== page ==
Intrinsically disordered proteins (IDPs) that undergo structural transition upon binding their target molecules are becoming increasingly known. IDPs, because of their binding specificity and induced folding properties, can serve as biological recognition elements for sensing applications. In this paper, BRCA1, an IDP, was utilized as the biological recognition element to detect tumor suppressor protein p53 through the BRCA1/p53 binding interaction to serve as a proof-of-concept for the use of IDPs as recognition elements. The binding resulted in a disordered-to-ordered BRCA1 conformational change, as seen in our circular dichroism (CD) measurements. This conformational change in BRCA1 (residues 219-498) was utilized in the detection of p53 (residues 311-393) via both intrinsic and extrinsic fluorescent probes. Intrinsic tryptophan residues within the BRCA1 sequence detected p53 (311-393) with a detection limit of 0.559 nM (0.112 pmol). Two environmentally sensitive fluorophores, tetramethylrhodamine-5-maleimide (TMR) and 6-((5-dimethylaminonaphthalene-1- sulfonyl)amino)hexanoic acid, succinimidyl ester (dansyl-X, SE) were conjugated to BRCA1 (219-498). Dansyl-X, SE-conjugated BRCA1 (219-498) detected p53 (311-393) with a detection limit of 1.50 nM (0.300 pmol). The sensitivities for TMR and dansyl-X, SE-conjugated BRCA1 for the detection of p53 were nearly threefold and twofold higher, respectively, than the sensitivity reported using intrinsic BRCA1 tryptophan fluorescence. CD measurements did not reveal a disruption of p53/dye-conjugated BRCA1 binding, thus validating the applicability of environmentally sensitive fluorophores as transduction moieties to detect molecules which bind to IDPs and induce a structural change.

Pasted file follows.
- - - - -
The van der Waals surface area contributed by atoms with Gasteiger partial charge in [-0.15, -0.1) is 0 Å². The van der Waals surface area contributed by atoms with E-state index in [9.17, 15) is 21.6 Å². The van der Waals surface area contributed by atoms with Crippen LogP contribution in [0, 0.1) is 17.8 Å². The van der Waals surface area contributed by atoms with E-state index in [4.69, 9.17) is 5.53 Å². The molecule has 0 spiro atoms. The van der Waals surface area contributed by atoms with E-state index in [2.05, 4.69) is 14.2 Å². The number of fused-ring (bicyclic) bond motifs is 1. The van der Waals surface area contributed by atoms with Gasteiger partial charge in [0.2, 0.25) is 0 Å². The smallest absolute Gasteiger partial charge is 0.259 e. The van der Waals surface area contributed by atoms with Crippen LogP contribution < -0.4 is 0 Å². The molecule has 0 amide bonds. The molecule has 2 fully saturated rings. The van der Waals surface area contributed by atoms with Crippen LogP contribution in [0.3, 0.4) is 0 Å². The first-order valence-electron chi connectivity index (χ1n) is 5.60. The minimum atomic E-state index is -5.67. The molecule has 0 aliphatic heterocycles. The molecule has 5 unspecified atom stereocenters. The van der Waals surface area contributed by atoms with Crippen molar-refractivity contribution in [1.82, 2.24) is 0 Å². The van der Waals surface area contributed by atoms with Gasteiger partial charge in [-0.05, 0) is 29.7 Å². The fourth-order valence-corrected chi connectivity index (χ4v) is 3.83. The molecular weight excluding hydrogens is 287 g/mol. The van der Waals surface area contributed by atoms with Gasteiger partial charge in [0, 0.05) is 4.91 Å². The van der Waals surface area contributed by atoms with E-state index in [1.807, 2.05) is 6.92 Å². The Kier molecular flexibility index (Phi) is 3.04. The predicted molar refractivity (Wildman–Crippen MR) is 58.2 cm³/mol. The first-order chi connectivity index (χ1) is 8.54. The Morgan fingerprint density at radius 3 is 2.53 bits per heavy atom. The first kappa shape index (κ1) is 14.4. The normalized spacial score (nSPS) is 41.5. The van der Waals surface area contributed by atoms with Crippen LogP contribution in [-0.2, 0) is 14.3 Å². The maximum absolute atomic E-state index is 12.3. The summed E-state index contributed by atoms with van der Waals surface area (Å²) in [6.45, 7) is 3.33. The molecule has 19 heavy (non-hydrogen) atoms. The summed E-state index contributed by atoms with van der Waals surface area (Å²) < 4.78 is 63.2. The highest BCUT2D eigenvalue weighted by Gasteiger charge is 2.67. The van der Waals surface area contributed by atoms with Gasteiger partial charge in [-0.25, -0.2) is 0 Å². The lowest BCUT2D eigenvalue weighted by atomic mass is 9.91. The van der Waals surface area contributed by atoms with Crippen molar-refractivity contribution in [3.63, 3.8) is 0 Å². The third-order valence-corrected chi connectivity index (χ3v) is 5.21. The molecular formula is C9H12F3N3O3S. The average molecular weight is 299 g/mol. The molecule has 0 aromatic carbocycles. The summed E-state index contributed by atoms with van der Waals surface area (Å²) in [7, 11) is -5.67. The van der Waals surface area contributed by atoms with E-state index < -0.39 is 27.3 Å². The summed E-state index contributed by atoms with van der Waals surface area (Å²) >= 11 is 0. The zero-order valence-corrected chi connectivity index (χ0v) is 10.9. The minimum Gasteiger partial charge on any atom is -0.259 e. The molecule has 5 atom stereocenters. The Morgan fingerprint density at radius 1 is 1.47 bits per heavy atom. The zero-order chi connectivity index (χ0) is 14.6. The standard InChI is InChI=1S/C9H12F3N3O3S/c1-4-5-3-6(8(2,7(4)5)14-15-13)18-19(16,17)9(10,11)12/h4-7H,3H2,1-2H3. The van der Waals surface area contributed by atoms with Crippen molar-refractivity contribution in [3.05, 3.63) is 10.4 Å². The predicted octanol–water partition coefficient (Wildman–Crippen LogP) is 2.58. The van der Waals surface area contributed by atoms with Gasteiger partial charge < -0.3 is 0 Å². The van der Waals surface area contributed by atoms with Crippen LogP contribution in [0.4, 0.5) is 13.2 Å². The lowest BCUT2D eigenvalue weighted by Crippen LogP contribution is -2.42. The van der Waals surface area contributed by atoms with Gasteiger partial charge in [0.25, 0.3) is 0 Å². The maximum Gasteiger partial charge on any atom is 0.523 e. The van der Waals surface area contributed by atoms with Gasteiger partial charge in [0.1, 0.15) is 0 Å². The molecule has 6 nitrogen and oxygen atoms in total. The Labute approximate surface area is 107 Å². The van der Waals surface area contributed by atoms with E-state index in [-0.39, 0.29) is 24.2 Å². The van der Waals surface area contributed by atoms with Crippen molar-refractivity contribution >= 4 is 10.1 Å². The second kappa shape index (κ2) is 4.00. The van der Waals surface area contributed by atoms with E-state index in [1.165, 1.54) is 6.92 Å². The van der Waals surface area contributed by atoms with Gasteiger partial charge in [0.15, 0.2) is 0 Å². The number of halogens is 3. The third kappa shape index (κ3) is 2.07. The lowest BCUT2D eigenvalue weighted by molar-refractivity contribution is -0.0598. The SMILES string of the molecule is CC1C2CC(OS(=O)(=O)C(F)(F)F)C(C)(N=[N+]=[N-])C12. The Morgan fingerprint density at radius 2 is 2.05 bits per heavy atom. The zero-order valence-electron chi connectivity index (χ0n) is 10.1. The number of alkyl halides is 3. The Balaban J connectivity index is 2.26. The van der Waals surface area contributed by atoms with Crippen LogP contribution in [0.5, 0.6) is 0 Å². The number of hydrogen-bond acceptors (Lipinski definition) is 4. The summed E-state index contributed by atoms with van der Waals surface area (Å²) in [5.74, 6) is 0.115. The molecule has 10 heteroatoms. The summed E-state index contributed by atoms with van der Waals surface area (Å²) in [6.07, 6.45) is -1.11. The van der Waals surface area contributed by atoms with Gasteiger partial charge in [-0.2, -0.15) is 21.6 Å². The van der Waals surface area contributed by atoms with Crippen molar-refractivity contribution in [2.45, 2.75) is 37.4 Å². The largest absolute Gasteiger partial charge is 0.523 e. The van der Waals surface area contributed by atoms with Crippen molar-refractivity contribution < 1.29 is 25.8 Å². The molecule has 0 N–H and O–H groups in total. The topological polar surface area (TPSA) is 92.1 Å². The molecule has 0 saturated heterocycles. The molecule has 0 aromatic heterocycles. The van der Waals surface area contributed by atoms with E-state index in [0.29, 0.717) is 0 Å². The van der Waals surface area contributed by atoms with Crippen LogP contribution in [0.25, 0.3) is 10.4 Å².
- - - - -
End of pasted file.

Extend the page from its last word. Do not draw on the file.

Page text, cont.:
- Bioanalytical methods
- Breast cancer protein (BRCA1)
- Intrinsically disordered protein (IDP)
ASJC Scopus subject areas
- Analytical Chemistry
- Clinical Biochemistry